Lars Westerberg, CEO of Swedish safety systems specialist Autoliv, expects global auto production to decline modestly this year. Still, he predicts a healthy increase in China and "very big gains" in Japan and Korea. Westerberg spoke to Automotive News Europe Staff Reporter Edmund Chew.
Q&A: Autoliv may need partners to develop systems
China was up more than 50 percent last year, and we expect a healthy increase this year as well. We believe we are going to continue to see very big gains in Japan and Korea. Of course, our market shares are not so high in that part of the world yet, particularly in Japan.
In particular, they are for export out of Korea, mainly to the United States. It seems that in both Japan and Korea, cars that are built for export are better equipped than those that are designed for local consumption.
It is still growing. For our company, the growth is in rollover and side airbags. Side airbags are growing about 50 percent year on year. That is the most rapid expansion for the time being.
Automotive producers are more interested in new technologies, possibly because they need to have some new things themselves in their cars. We can give them something that they can then talk about to customers. We also see a gradual shift from component purchasing to more systems purchasing. Sometimes total systems, but sometimes also frontal systems or side systems - partial systems. Third, there is more demand to be global because of alliances such as Ford-Mazda, Renault-Nissan and DaimlerChrysler-Mitsubishi.
It is not always easy to coordinate from a management point of view, and sometimes it is difficult for us and our customers to keep the platforms identical. There is a trend toward regionalizing platforms. From an investment point of view, we already have a presence that is relatively strong in Japan and North America, as well as Europe. We have local production of all components, down to gas generators. We don't have electronics in Japan - that would be the only major gap.
It is very strong. Whether it is worse or not, I could not tell you. But we think the demand is almost unreasonable sometimes.
We believe it is because there is a lack of profitability among our customers. The less you make yourself, the more you want your suppliers to help.
We can only design new products, more cost efficient products, and make the products in parts of the world where it is cheaper than where we do it presently. We are trying to do all of that.
We have not seen much the last year or two, but we still believe it is going to come. There is still a fairly large number of restraint suppliers, some of which are fairly strong in one region or another. We believe it is going to continue to consolidate. It should pick up again.
Probably, because there is no company that covers it all - this would involve sensor technology, restraint systems, brake systems and electronic stability program systems. It will also include ergonomics, because of course active safety means avoiding an accident - how to make the driver realize the danger and get him to understand what to do. It will involve a lot of different technologies and I don't think that any one company has it all.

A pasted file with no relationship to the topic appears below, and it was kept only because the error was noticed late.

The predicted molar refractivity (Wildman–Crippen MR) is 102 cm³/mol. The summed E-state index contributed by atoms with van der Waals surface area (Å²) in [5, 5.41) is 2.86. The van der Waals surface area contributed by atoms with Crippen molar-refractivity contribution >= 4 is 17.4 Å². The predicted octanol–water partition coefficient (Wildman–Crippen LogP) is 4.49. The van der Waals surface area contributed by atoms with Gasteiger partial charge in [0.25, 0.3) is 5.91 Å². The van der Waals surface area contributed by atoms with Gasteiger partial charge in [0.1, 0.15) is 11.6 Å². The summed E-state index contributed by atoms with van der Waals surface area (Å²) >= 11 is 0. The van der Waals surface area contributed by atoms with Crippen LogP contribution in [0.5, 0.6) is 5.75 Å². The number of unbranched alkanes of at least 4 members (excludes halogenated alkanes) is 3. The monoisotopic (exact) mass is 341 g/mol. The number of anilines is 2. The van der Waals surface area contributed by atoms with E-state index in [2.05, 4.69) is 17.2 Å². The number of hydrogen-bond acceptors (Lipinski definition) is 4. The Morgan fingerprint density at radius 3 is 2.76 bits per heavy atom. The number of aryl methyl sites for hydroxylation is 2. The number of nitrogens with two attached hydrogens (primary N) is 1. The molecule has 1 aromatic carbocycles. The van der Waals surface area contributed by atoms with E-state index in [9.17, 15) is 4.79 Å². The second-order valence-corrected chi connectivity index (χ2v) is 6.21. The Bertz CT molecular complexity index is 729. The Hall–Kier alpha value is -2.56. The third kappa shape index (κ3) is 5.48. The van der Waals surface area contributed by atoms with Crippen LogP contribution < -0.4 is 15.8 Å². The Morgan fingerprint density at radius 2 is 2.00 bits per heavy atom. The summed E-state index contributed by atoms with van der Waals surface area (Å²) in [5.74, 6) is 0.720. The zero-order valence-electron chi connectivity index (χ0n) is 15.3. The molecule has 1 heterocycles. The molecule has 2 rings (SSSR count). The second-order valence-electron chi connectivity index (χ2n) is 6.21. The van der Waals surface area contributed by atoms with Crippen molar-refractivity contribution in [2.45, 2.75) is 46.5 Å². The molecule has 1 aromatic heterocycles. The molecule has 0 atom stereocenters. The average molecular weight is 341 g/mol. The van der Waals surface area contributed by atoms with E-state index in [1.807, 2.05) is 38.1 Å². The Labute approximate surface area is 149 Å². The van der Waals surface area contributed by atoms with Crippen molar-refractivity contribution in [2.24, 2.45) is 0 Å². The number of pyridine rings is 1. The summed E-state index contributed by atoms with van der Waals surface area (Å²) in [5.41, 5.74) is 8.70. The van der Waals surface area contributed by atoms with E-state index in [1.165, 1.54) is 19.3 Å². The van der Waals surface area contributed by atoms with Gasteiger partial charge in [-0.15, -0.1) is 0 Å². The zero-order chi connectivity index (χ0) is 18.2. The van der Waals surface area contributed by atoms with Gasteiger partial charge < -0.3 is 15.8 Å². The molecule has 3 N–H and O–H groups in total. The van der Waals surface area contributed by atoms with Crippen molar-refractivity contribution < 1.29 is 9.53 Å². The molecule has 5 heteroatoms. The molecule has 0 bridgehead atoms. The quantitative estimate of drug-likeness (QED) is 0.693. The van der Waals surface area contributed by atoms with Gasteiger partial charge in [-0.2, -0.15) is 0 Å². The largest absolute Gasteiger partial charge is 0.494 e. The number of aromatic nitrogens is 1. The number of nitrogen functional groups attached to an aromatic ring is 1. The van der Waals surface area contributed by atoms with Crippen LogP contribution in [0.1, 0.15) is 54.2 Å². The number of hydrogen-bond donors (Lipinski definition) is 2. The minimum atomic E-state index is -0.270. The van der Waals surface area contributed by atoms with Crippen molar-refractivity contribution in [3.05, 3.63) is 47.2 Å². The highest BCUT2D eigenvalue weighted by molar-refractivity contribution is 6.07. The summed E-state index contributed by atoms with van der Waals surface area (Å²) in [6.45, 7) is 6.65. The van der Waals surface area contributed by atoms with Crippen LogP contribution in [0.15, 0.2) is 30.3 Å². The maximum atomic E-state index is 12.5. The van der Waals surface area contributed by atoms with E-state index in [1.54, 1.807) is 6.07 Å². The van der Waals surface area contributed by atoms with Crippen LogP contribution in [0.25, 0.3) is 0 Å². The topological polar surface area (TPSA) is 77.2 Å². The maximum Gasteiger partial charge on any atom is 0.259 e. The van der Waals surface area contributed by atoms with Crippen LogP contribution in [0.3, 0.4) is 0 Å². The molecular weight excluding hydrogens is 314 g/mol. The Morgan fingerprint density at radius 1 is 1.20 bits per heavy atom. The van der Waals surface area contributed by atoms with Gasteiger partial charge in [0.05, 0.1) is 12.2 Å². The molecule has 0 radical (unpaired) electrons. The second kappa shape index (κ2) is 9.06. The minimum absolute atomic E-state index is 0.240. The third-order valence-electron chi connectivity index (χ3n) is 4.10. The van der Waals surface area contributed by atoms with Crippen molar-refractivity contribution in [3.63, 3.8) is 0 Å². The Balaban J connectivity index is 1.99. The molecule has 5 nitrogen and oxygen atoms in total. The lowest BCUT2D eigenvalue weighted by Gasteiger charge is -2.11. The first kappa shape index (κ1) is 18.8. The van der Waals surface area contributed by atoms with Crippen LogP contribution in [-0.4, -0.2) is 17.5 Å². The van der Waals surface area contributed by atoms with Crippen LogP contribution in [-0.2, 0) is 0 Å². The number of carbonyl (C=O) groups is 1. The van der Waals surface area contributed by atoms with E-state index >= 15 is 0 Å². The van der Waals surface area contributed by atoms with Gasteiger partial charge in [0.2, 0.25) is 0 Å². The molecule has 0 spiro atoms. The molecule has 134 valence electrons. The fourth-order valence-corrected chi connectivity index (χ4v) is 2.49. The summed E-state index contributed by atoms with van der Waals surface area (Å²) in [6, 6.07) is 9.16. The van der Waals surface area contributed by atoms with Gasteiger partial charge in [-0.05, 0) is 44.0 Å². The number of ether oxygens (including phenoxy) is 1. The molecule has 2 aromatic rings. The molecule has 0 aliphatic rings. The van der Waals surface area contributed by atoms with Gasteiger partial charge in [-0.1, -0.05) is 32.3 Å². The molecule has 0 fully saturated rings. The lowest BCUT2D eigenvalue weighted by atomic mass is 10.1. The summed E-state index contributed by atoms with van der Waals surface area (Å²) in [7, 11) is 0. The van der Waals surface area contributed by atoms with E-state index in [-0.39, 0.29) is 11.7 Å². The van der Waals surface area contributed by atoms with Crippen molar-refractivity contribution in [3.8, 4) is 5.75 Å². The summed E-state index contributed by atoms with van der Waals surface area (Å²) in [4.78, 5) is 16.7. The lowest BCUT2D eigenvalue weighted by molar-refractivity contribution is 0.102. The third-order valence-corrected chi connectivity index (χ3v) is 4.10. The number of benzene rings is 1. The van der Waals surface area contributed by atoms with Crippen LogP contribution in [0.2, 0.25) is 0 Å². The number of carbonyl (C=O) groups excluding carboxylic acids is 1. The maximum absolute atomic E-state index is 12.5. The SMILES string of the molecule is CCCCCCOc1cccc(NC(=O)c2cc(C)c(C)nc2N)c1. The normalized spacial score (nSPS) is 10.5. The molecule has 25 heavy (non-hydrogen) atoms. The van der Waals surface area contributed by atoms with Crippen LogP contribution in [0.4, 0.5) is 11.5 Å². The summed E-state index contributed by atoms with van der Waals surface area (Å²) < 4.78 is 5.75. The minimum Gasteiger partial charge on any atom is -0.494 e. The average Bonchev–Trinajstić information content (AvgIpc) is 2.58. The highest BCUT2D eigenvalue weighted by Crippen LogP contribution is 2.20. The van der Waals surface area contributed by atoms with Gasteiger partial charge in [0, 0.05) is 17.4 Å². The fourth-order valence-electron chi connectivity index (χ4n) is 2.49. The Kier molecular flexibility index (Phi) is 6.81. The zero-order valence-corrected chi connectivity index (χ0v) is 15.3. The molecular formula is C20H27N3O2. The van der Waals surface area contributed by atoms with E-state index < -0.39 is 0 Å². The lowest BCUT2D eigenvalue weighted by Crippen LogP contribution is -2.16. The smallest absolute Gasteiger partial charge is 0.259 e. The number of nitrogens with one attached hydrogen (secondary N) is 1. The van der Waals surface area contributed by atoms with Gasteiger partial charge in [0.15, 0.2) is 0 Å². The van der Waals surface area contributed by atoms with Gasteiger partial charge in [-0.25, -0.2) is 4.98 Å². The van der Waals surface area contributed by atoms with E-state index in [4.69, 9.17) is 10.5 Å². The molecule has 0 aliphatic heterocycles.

It could, but the so-called competitors could also be partners. We could form a joint venture, or be partners and develop something together. We know our business and they know theirs. You don't always need to own all of it, you can work out how to cooperate. Maybe that is the next step.
I think it will be 2006, 2007 or 2008. We have adaptive cruise controls and stuff like that, but it is small. I think major steps are probably almost five years away, unfortunately.
There should be, and from our point of view we would need a partner. We don't think we could develop everything internally, and that probably goes for the other partners. Maybe they don't want to go into our type of business and we have to cooperate.
If we are talking about capital expenditure, we believe we are over the hump because we have already undertaken our global expansion. We are going to continue to invest some $225 million to $250 million a year in capacity, and possibly even more in technology.
There is a lot more demand - that is correct. We have to be better at coordinating global platform development projects. We are only in the learning phase and so are our customers. I think both of us are trying to learn how we run global projects; a platform that will be produced in North America, Europe and Japan. That will change. As much as possible we are going to try to use the same technologies worldwide. But that is a gradual shift. I do not really see any big steps happening.
We think the trend to more models per platform is a strain on our customers as well. They need more engineers. Sometimes they are not available and sometimes they are costly. That is partly why we believe that there are going to be more systems purchased than components, because then they can delegate the whole responsibility.
I think so. It varies from OEM to OEM, too. Some of them want to buy over the Internet - but then you cannot really have systems sourcing - and some believe that when you have a good dialogue, it's actually more cost efficient to do system sourcing. There are many ways to skin a cat, as they say.
The trend is toward systems and gradually more emphasis on active safety, though it is slower than expected. Maybe because there are no viable suppliers yet, and systems development is going to have to involve more than one supplier. It has to be a cooperation between various suppliers. The cost squeeze on the OEMs is probably postponing the process.
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